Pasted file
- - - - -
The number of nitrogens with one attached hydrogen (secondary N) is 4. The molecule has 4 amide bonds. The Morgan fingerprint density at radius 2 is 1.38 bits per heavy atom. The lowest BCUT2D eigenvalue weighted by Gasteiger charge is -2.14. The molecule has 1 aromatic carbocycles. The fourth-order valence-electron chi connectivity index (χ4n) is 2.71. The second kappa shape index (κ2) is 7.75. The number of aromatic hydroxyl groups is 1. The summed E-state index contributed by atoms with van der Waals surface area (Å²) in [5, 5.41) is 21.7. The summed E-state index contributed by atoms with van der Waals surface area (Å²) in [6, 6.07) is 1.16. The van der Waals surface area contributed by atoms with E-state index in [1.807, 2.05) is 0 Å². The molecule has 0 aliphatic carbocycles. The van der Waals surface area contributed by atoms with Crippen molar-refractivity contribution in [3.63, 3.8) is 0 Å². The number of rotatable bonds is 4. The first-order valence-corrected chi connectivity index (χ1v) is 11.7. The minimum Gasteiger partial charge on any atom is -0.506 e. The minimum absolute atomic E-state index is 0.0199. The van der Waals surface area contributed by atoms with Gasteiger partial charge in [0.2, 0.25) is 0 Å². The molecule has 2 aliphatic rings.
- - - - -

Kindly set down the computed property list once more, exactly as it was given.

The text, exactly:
The number of nitrogens with one attached hydrogen (secondary N) is 4. The molecule has 4 amide bonds. The Morgan fingerprint density at radius 2 is 1.38 bits per heavy atom. The lowest BCUT2D eigenvalue weighted by Gasteiger charge is -2.14. The molecule has 1 aromatic carbocycles. The fourth-order valence-electron chi connectivity index (χ4n) is 2.71. The second kappa shape index (κ2) is 7.75. The number of aromatic hydroxyl groups is 1. The summed E-state index contributed by atoms with van der Waals surface area (Å²) in [5, 5.41) is 21.7. The summed E-state index contributed by atoms with van der Waals surface area (Å²) in [6, 6.07) is 1.16. The van der Waals surface area contributed by atoms with E-state index in [1.807, 2.05) is 0 Å². The molecule has 0 aliphatic carbocycles. The van der Waals surface area contributed by atoms with Crippen molar-refractivity contribution in [3.63, 3.8) is 0 Å². The number of rotatable bonds is 4. The first-order valence-corrected chi connectivity index (χ1v) is 11.7. The minimum Gasteiger partial charge on any atom is -0.506 e. The minimum absolute atomic E-state index is 0.0199. The van der Waals surface area contributed by atoms with Gasteiger partial charge in [0.2, 0.25) is 0 Å². The molecule has 2 aliphatic rings.